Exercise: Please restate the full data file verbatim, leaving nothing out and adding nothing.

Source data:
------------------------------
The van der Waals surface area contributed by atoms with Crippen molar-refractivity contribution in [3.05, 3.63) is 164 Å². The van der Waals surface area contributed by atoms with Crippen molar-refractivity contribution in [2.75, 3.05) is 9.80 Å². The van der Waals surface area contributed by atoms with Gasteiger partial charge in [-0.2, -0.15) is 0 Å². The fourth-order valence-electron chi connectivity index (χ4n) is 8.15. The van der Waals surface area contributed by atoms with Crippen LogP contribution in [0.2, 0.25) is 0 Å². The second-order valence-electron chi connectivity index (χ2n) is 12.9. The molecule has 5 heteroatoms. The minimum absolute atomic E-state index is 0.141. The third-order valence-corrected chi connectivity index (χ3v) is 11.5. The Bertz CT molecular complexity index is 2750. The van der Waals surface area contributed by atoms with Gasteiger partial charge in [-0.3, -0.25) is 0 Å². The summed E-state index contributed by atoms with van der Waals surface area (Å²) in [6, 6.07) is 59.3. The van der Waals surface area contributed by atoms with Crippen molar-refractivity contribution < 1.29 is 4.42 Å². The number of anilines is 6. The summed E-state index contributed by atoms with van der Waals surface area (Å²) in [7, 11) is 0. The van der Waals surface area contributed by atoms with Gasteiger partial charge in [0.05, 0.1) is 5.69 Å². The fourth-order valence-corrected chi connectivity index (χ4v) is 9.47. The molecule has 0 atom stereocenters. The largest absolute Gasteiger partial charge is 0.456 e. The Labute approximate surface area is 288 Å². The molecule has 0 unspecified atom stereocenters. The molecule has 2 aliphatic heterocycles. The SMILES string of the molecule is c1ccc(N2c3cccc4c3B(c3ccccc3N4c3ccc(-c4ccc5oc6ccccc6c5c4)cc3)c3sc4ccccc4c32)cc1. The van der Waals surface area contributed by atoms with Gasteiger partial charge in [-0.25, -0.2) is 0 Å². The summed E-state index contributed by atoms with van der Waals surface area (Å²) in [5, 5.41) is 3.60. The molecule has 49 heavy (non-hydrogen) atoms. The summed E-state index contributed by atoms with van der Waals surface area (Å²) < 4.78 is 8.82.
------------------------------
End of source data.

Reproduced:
The van der Waals surface area contributed by atoms with Crippen molar-refractivity contribution in [3.05, 3.63) is 164 Å². The van der Waals surface area contributed by atoms with Crippen molar-refractivity contribution in [2.75, 3.05) is 9.80 Å². The van der Waals surface area contributed by atoms with Gasteiger partial charge in [-0.2, -0.15) is 0 Å². The fourth-order valence-electron chi connectivity index (χ4n) is 8.15. The van der Waals surface area contributed by atoms with Crippen LogP contribution in [0.2, 0.25) is 0 Å². The second-order valence-electron chi connectivity index (χ2n) is 12.9. The molecule has 5 heteroatoms. The minimum absolute atomic E-state index is 0.141. The third-order valence-corrected chi connectivity index (χ3v) is 11.5. The Bertz CT molecular complexity index is 2750. The van der Waals surface area contributed by atoms with Gasteiger partial charge in [-0.3, -0.25) is 0 Å². The summed E-state index contributed by atoms with van der Waals surface area (Å²) in [6, 6.07) is 59.3. The van der Waals surface area contributed by atoms with Crippen molar-refractivity contribution < 1.29 is 4.42 Å². The number of anilines is 6. The summed E-state index contributed by atoms with van der Waals surface area (Å²) in [7, 11) is 0. The van der Waals surface area contributed by atoms with Gasteiger partial charge in [0.05, 0.1) is 5.69 Å². The fourth-order valence-corrected chi connectivity index (χ4v) is 9.47. The molecule has 0 atom stereocenters. The largest absolute Gasteiger partial charge is 0.456 e. The Labute approximate surface area is 288 Å². The molecule has 0 unspecified atom stereocenters. The molecule has 2 aliphatic heterocycles. The SMILES string of the molecule is c1ccc(N2c3cccc4c3B(c3ccccc3N4c3ccc(-c4ccc5oc6ccccc6c5c4)cc3)c3sc4ccccc4c32)cc1. The van der Waals surface area contributed by atoms with Gasteiger partial charge in [-0.25, -0.2) is 0 Å². The summed E-state index contributed by atoms with van der Waals surface area (Å²) in [5, 5.41) is 3.60. The molecule has 49 heavy (non-hydrogen) atoms. The summed E-state index contributed by atoms with van der Waals surface area (Å²) < 4.78 is 8.82.